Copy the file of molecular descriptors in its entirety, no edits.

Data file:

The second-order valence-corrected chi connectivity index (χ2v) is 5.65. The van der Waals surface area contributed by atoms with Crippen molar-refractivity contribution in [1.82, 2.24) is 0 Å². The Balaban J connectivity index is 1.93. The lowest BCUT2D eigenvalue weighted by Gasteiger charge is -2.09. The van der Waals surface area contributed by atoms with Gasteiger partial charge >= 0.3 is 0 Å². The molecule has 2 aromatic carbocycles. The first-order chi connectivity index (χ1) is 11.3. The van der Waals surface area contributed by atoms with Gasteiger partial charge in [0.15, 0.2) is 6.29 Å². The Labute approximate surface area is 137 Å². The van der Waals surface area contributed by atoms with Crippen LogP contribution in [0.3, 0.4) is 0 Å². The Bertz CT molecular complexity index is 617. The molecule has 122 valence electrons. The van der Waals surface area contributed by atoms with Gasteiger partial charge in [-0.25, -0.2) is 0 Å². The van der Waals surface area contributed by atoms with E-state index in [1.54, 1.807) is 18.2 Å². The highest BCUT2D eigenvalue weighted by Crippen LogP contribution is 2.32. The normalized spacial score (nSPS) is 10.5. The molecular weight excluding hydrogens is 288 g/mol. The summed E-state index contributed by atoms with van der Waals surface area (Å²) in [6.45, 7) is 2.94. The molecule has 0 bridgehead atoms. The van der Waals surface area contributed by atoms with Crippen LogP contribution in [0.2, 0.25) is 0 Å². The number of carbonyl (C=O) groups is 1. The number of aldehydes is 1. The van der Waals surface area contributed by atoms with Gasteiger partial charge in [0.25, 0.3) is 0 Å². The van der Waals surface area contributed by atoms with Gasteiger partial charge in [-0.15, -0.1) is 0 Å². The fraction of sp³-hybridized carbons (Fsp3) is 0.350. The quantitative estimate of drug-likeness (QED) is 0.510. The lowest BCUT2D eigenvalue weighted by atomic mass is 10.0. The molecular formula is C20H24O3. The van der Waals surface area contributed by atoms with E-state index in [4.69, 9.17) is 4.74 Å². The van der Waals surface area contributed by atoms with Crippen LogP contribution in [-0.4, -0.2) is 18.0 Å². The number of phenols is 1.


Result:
The second-order valence-corrected chi connectivity index (χ2v) is 5.65. The van der Waals surface area contributed by atoms with Crippen molar-refractivity contribution in [1.82, 2.24) is 0 Å². The Balaban J connectivity index is 1.93. The lowest BCUT2D eigenvalue weighted by Gasteiger charge is -2.09. The van der Waals surface area contributed by atoms with Gasteiger partial charge >= 0.3 is 0 Å². The molecule has 2 aromatic carbocycles. The first-order chi connectivity index (χ1) is 11.3. The van der Waals surface area contributed by atoms with Gasteiger partial charge in [0.15, 0.2) is 6.29 Å². The Labute approximate surface area is 137 Å². The van der Waals surface area contributed by atoms with Crippen LogP contribution in [0.3, 0.4) is 0 Å². The Bertz CT molecular complexity index is 617. The molecule has 122 valence electrons. The van der Waals surface area contributed by atoms with Gasteiger partial charge in [-0.25, -0.2) is 0 Å². The van der Waals surface area contributed by atoms with E-state index in [1.54, 1.807) is 18.2 Å². The highest BCUT2D eigenvalue weighted by Crippen LogP contribution is 2.32. The normalized spacial score (nSPS) is 10.5. The molecular weight excluding hydrogens is 288 g/mol. The summed E-state index contributed by atoms with van der Waals surface area (Å²) in [6.45, 7) is 2.94. The molecule has 0 bridgehead atoms. The van der Waals surface area contributed by atoms with Crippen LogP contribution in [0.2, 0.25) is 0 Å². The number of carbonyl (C=O) groups is 1. The number of aldehydes is 1. The van der Waals surface area contributed by atoms with Gasteiger partial charge in [0.25, 0.3) is 0 Å². The van der Waals surface area contributed by atoms with Gasteiger partial charge in [-0.15, -0.1) is 0 Å². The fraction of sp³-hybridized carbons (Fsp3) is 0.350. The quantitative estimate of drug-likeness (QED) is 0.510. The lowest BCUT2D eigenvalue weighted by atomic mass is 10.0. The molecular formula is C20H24O3. The van der Waals surface area contributed by atoms with E-state index in [4.69, 9.17) is 4.74 Å². The van der Waals surface area contributed by atoms with Crippen LogP contribution in [-0.4, -0.2) is 18.0 Å². The number of phenols is 1.